New Testing For California Schools; STAR On Way Out

The state superintendent's plan would emphasize critical thinking skills. Some STAR testing may be suspended. Do you think this is a move in the right direction?

Sometime soon, California students will be thinking a lot more and filling in fewer bubbles when they take standardized statewide tests.

State Superintendent Tom Torlakson has unveiled a new testing system for schools statewide. The new tests follow the guidelines set forth in the Common Core State Standards. Those recommendations were put together last year by a task force that studied new testing methods under a mandate by the state Legislature.

If approved by state legislators, the new testing system would begin in the 2014-2015 school year.

Shalee Cunningham, the superintendent of the Novato Unified School District, said district staff is excited about the new testing model. 

"It will be aligned with Common Core Standards, and it will assess students in an interactive manner to assess their depth of understanding subject matter,” Cunningham said.

The Smarter Balanced Assessment Consortium is developing a system of valid, reliable and fair next-generation assessments aligned to the Common Core State Standards in English language arts/literacy and mathematics for grades 3-8 and 11, Cunningham said. The system, which includes both summative assessments for accountability purposes and optional interim assessments for instructional use, will use computer adaptive testing technologies to the greatest extent possible.

"(It will) provide meaningful feedback and actionable data that teachers and other educators can use to help students succeed," she said.

Torlakson said he is planning to suspend STAR Program assessments for the coming school year unless the exams are specifically mandated by the federal Elementary and Secondary Education Act or used for the Early Assessment Program.

This change would suspend STAR testing of second graders and end-of-course exams at the high school level.

Torlakson said the current testing system has improved student learning throughout the state, but it's time to move to a different kind of assessment.

"We moving to a new dimension, a higher dimension," said Torlakson, a former science, math and history teacher at Mt. Diablo High in Concord.

Torlakson has made a dozen recommendations to the legislature for the Statewide Pupil Assessment System.

One of the keys is to move away from memorization of knowledge and focus more on students' critical thinking, analytical skills and problem solving.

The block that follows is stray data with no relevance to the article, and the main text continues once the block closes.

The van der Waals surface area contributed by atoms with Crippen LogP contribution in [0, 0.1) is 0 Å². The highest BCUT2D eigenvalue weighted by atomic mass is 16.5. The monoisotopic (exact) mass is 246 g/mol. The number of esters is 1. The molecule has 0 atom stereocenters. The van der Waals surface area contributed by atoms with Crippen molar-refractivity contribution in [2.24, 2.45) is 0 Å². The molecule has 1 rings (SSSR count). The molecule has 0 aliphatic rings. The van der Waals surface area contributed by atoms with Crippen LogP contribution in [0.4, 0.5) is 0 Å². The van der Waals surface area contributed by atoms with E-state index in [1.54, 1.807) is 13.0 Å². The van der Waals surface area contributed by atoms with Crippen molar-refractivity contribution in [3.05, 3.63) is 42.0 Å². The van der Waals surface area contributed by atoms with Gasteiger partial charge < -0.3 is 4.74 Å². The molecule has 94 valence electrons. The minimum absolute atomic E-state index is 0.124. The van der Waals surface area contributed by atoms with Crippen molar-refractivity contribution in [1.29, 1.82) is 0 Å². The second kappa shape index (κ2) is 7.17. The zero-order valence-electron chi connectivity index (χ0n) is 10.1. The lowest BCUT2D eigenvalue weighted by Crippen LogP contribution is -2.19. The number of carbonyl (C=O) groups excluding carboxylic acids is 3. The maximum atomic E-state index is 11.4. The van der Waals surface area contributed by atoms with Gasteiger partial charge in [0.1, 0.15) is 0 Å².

State leaders said the new tests will measure the ability of students to understand and use what they have learned.

“Multiple-choice, fill-in-the-bubble tests alone simply cannot do the job anymore and it’s time for California to move forward with assessments that measure the real-world skills our students need to be ready for a career and for college,” said Torlakson.

"I'm very excited for what this will mean to our students," said state Assemblywoman Susan Bonilla (D-Concord), a former English teacher.

Marin County Schools STAR Testing Results for Mathematics 2011-12

Grade Level Advanced Proficient Basic Below Basic Far Below Basic Second  52% 27% 13% 7% 2% Third 56% 25% 13% 5% 1% Fourth 60% 24% 11% 5% 1% Fifth 49% 30% 13% 6% 1% Sixth 32% 36% 20% 10% 2% Seventh 35% 34% 20% 8% 2%

Marin County Schools STAR Testing Results for English and Language Arts 2011-12

Grade Level Advanced Proficient Basic Below Basic Far Below Basic Second 45% 29% 16% 7% 3% Third 36% 34% 20% 7% 3% Fourth 63% 21% 11% 3% 1% Fifth 57% 27% 12% 3% 2% Sixth 52% 27% 15% 5% 2% Seventh 53% 28% 13% 4% 2% Eighth 53% 23% 15% 5% 3% Ninth 49% 25% 17% 5% 4% Tenth 40% 28% 18% 9% 6% Eleventh 37% 27% 20% 9% 7%

What do you think? Should the state testing system be revamped? Should we leave it alone? Should we be doing statewide testing at all? Let up know in the comments section.

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Jerome J Ghigliotti Jr January 16, 2013 at 03:45 AM
I am pleased to see that the current STAR testing shows that Marin County schools are doing a good job. I wish that the results were tabulated by school district. I believe that it is an error to modify STAR testing to include "critical thinking" as critical thinking is extremely subjective. Critical thinking testing is a good predictor of higher level academic success, but for K-12 "bubble" testing is the best objective test of academic success.


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